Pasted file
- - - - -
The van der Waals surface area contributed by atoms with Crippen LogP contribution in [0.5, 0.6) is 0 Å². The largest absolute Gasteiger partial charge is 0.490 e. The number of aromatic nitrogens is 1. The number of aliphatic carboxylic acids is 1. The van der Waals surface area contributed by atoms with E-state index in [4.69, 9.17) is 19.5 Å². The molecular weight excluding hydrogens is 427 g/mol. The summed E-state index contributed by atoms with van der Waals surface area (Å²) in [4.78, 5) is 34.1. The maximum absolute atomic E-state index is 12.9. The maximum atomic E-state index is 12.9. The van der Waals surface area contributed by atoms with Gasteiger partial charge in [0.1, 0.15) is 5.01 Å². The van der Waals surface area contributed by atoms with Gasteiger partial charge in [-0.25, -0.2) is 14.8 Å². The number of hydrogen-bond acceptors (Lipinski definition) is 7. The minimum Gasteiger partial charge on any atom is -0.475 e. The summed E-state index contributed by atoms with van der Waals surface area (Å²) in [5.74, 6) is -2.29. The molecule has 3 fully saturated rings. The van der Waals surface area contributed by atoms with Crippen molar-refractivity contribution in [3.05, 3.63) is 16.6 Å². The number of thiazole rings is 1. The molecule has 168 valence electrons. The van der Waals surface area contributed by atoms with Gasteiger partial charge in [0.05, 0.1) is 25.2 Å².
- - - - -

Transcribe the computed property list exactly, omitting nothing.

The van der Waals surface area contributed by atoms with Crippen LogP contribution in [0.5, 0.6) is 0 Å². The largest absolute Gasteiger partial charge is 0.490 e. The number of aromatic nitrogens is 1. The number of aliphatic carboxylic acids is 1. The van der Waals surface area contributed by atoms with E-state index in [4.69, 9.17) is 19.5 Å². The molecular weight excluding hydrogens is 427 g/mol. The summed E-state index contributed by atoms with van der Waals surface area (Å²) in [4.78, 5) is 34.1. The maximum absolute atomic E-state index is 12.9. The maximum atomic E-state index is 12.9. The van der Waals surface area contributed by atoms with Gasteiger partial charge in [0.1, 0.15) is 5.01 Å². The van der Waals surface area contributed by atoms with Gasteiger partial charge in [-0.25, -0.2) is 14.8 Å². The number of hydrogen-bond acceptors (Lipinski definition) is 7. The minimum Gasteiger partial charge on any atom is -0.475 e. The summed E-state index contributed by atoms with van der Waals surface area (Å²) in [5.74, 6) is -2.29. The molecule has 3 fully saturated rings. The van der Waals surface area contributed by atoms with Crippen molar-refractivity contribution in [3.05, 3.63) is 16.6 Å². The number of thiazole rings is 1. The molecule has 168 valence electrons. The van der Waals surface area contributed by atoms with Gasteiger partial charge in [0.05, 0.1) is 25.2 Å².